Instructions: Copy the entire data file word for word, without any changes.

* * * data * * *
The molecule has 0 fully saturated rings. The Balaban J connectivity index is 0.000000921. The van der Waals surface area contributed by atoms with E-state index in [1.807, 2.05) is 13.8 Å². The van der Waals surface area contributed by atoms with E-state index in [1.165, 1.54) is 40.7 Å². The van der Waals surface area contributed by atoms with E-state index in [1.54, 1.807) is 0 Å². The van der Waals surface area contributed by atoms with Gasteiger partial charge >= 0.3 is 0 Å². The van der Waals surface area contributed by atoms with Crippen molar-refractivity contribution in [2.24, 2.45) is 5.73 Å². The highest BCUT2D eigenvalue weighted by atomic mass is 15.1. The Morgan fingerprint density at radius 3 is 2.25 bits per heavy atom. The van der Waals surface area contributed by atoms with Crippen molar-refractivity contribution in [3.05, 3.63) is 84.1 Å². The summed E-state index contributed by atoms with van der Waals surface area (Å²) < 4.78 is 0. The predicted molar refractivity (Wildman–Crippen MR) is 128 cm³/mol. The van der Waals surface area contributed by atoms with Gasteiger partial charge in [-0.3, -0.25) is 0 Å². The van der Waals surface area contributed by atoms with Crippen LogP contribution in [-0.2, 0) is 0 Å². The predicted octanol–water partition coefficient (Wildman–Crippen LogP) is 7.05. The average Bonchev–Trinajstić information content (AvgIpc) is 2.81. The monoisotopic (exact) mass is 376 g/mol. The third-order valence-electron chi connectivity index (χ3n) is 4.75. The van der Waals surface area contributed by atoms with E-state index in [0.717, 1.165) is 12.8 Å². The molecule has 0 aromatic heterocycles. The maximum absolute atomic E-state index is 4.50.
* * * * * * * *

The molecule has 0 fully saturated rings. The Balaban J connectivity index is 0.000000921. The van der Waals surface area contributed by atoms with E-state index in [1.807, 2.05) is 13.8 Å². The van der Waals surface area contributed by atoms with E-state index in [1.165, 1.54) is 40.7 Å². The van der Waals surface area contributed by atoms with E-state index in [1.54, 1.807) is 0 Å². The van der Waals surface area contributed by atoms with Gasteiger partial charge >= 0.3 is 0 Å². The van der Waals surface area contributed by atoms with Crippen molar-refractivity contribution in [2.24, 2.45) is 5.73 Å². The highest BCUT2D eigenvalue weighted by atomic mass is 15.1. The Morgan fingerprint density at radius 3 is 2.25 bits per heavy atom. The van der Waals surface area contributed by atoms with Crippen molar-refractivity contribution in [3.05, 3.63) is 84.1 Å². The summed E-state index contributed by atoms with van der Waals surface area (Å²) < 4.78 is 0. The predicted molar refractivity (Wildman–Crippen MR) is 128 cm³/mol. The van der Waals surface area contributed by atoms with Gasteiger partial charge in [-0.3, -0.25) is 0 Å². The van der Waals surface area contributed by atoms with Crippen LogP contribution in [-0.2, 0) is 0 Å². The predicted octanol–water partition coefficient (Wildman–Crippen LogP) is 7.05. The average Bonchev–Trinajstić information content (AvgIpc) is 2.81. The monoisotopic (exact) mass is 376 g/mol. The third-order valence-electron chi connectivity index (χ3n) is 4.75. The van der Waals surface area contributed by atoms with E-state index in [0.717, 1.165) is 12.8 Å². The molecule has 0 aromatic heterocycles. The maximum absolute atomic E-state index is 4.50.